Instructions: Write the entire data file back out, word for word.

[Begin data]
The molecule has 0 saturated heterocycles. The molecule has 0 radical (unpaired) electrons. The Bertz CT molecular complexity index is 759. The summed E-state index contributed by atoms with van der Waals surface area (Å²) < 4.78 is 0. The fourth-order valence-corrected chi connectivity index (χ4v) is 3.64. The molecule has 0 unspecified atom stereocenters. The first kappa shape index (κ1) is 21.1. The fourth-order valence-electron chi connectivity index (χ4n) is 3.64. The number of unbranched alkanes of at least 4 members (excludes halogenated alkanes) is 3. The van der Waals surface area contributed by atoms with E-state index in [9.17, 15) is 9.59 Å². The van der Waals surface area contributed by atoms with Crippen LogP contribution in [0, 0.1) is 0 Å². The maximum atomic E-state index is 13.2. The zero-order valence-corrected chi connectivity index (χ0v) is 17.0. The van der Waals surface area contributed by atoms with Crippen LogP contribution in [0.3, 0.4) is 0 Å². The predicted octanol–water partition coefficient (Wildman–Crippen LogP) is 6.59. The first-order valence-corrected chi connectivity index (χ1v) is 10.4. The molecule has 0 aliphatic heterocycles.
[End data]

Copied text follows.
The molecule has 0 saturated heterocycles. The molecule has 0 radical (unpaired) electrons. The Bertz CT molecular complexity index is 759. The summed E-state index contributed by atoms with van der Waals surface area (Å²) < 4.78 is 0. The fourth-order valence-corrected chi connectivity index (χ4v) is 3.64. The molecule has 0 unspecified atom stereocenters. The first kappa shape index (κ1) is 21.1. The fourth-order valence-electron chi connectivity index (χ4n) is 3.64. The number of unbranched alkanes of at least 4 members (excludes halogenated alkanes) is 3. The van der Waals surface area contributed by atoms with E-state index in [9.17, 15) is 9.59 Å². The van der Waals surface area contributed by atoms with Crippen LogP contribution in [0, 0.1) is 0 Å². The maximum atomic E-state index is 13.2. The zero-order valence-corrected chi connectivity index (χ0v) is 17.0. The van der Waals surface area contributed by atoms with Crippen LogP contribution in [0.3, 0.4) is 0 Å². The predicted octanol–water partition coefficient (Wildman–Crippen LogP) is 6.59. The first-order valence-corrected chi connectivity index (χ1v) is 10.4. The molecule has 0 aliphatic heterocycles.